|Publication number||US3728616 A|
|Publication date||Apr 17, 1973|
|Filing date||Feb 2, 1971|
|Priority date||Feb 2, 1971|
|Publication number||US 3728616 A, US 3728616A, US-A-3728616, US3728616 A, US3728616A|
|Inventors||Cheek H, May H|
|Original Assignee||Western Electric Co|
|Export Citation||BiBTeX, EndNote, RefMan|
|Patent Citations (4), Referenced by (33), Classifications (8), Legal Events (1)|
|External Links: USPTO, USPTO Assignment, Espacenet|
United States Patent 22 Filed? Cheek et al.
 Assignee: Western Ele ctric Company, In-
corporated, New York, NY.
' Feb. 2,1591
21 Appl.No.: 111,960
[ 1 Apr. 17, 1973 FOREIGN PATENTS OR APPLICATIONS 924,432 4/ 1963 Great Britain ..324/66 Primary Examiner-Gerard R. Strecker I Attorney-W. M. Kain, R. P. Miller and W. L. Williamson ABSTRACT An apparatus tests for wiring errors in connections between a plurality of pairs of terminals. The apparatus includes a plurality of pairs of matched resistors with one pair of terminals connected between 521 US. Cl. ..324/51, 324/66, 324/73 each respective P resistors r058 a voltage  Int. Cl. ..G0lr 31/02 source The voltage across one of each pair of 58 Field of Search ..324/51 52 54 66 is sensed determine abve belw 3 a predetermined range of voltages to indicate a defec- V tively wired circuit. Each pair of resistors has matched  Referenm Cited resistors with values differing sufficiently from every other pair of resistors to operate the voltage sensing UNITED STATES PATENTS facilities in the event there are crossed or erroneous connections. 3,333,l86 7/1967 Mowery ..324/51 2,582,499 l/ 1952 Messerschmidt ..324/73 R X 6 Claims, 4 Drawing Figures 1,977,703 lO/l934 Swartwout ..324/73 R J as X T//\ 7/3 T/X POWER SUPPLY Q Vim TZX T23 MM K2!) 3' D/ v5 v4 v3 v2 DETECTOR 02 DETECTOR R22 DETECTOR DETECTOR PATENTEI] APR 1 71973 SHEET 2 OF 2 DETECTOR DETECTOR D/lo CONTINUITY TESTING APPARATUS UTILIZING A PLURALITY OF PAIRED RESISTORS BACKGROUND OF THE INVENTION 1. Field of the Invention I In the manufacture of electronic equipment, such as telephone equipment, data handling equipment, receivers, amplifiers, etc., numerous wired electrical connections are often made between various points or terminals of a unit being manufactured. It is desirable vto check for continuity of these wired connections or for crossed or erroneous connections to determine that the unit has been properly wired.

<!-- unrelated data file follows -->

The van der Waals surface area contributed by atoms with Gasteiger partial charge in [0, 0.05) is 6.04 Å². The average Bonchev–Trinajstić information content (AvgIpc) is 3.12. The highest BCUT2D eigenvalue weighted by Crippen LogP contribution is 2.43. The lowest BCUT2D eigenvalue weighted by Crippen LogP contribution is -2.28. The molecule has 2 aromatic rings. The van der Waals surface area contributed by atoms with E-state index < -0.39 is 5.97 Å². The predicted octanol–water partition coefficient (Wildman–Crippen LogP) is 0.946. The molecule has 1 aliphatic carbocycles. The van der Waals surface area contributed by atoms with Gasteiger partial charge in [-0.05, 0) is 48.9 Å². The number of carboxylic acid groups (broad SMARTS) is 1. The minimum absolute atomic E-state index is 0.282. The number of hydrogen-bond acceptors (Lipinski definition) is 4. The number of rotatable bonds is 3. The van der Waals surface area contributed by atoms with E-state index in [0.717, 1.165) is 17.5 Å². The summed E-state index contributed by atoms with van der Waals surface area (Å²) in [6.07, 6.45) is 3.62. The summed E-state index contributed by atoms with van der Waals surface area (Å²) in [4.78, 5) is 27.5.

2. Prior Art The prior art apparatus can generally be divided into two groups. The first group of prior art apparatus includes manually operated apparatus which requires many time consuming manual operations to test a large number of circuits. The second group of prior art apparatus utilizes complex automatic switching circuits which sequentially connect every possible pair of terminals to testing circuits to sense defective connections. While the second group of prior art apparatus is reliable and can be practical for large production runs of a particular unit, less expensive testing apparatus is I desired for units produced in smaller quantities.
SUMMARY OF THE INVENTION An object of the present invention is an apparatus for testing for continuity and erroneous connections of a plurality of wired connections.
Another object of the present invention is an apparatus which is inexpensive and which requires few manual operations by an operator to determine continuity and wiring errors among a plurality of wired connections.
In accordance with these and other objects, an embodiment of the present invention utilizes a plurality of pairs of matched resistors with the relative values of resistors in each pair having a predetermined ratio. In addition, each pair of matched resistors have values which differ by more than a predetermined percent from the values of every other pair of resistors. Suitable facilities connect opposite ends or terminals of a respective wire connection between each pair of resistors. Each pair of resistors and its interposed connection under test is connected across a voltage source to produce a predetermined voltage drop across a selected one of each pair of resistors. Any voltage across one of each pair of resistors which is above or below the predetermined voltage is sensedto indicate a defective connection.